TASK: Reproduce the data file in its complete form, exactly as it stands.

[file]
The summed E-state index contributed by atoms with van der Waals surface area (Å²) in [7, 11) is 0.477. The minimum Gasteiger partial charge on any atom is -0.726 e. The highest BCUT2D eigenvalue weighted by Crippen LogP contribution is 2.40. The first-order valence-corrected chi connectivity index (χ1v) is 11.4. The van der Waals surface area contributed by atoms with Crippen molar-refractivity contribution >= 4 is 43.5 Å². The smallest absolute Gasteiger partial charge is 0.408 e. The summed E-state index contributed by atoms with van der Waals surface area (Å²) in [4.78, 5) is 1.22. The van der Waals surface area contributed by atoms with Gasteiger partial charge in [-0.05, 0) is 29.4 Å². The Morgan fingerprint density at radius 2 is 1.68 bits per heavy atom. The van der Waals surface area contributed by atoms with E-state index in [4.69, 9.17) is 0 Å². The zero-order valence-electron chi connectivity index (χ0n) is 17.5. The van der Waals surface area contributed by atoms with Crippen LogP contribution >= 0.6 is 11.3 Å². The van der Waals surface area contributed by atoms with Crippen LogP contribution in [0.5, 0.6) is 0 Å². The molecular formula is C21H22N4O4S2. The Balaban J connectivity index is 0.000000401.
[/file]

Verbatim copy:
The summed E-state index contributed by atoms with van der Waals surface area (Å²) in [7, 11) is 0.477. The minimum Gasteiger partial charge on any atom is -0.726 e. The highest BCUT2D eigenvalue weighted by Crippen LogP contribution is 2.40. The first-order valence-corrected chi connectivity index (χ1v) is 11.4. The van der Waals surface area contributed by atoms with Crippen molar-refractivity contribution >= 4 is 43.5 Å². The smallest absolute Gasteiger partial charge is 0.408 e. The summed E-state index contributed by atoms with van der Waals surface area (Å²) in [4.78, 5) is 1.22. The van der Waals surface area contributed by atoms with Gasteiger partial charge in [-0.05, 0) is 29.4 Å². The Morgan fingerprint density at radius 2 is 1.68 bits per heavy atom. The van der Waals surface area contributed by atoms with E-state index in [4.69, 9.17) is 0 Å². The zero-order valence-electron chi connectivity index (χ0n) is 17.5. The van der Waals surface area contributed by atoms with Crippen LogP contribution >= 0.6 is 11.3 Å². The van der Waals surface area contributed by atoms with Crippen LogP contribution in [0.5, 0.6) is 0 Å². The molecular formula is C21H22N4O4S2. The Balaban J connectivity index is 0.000000401.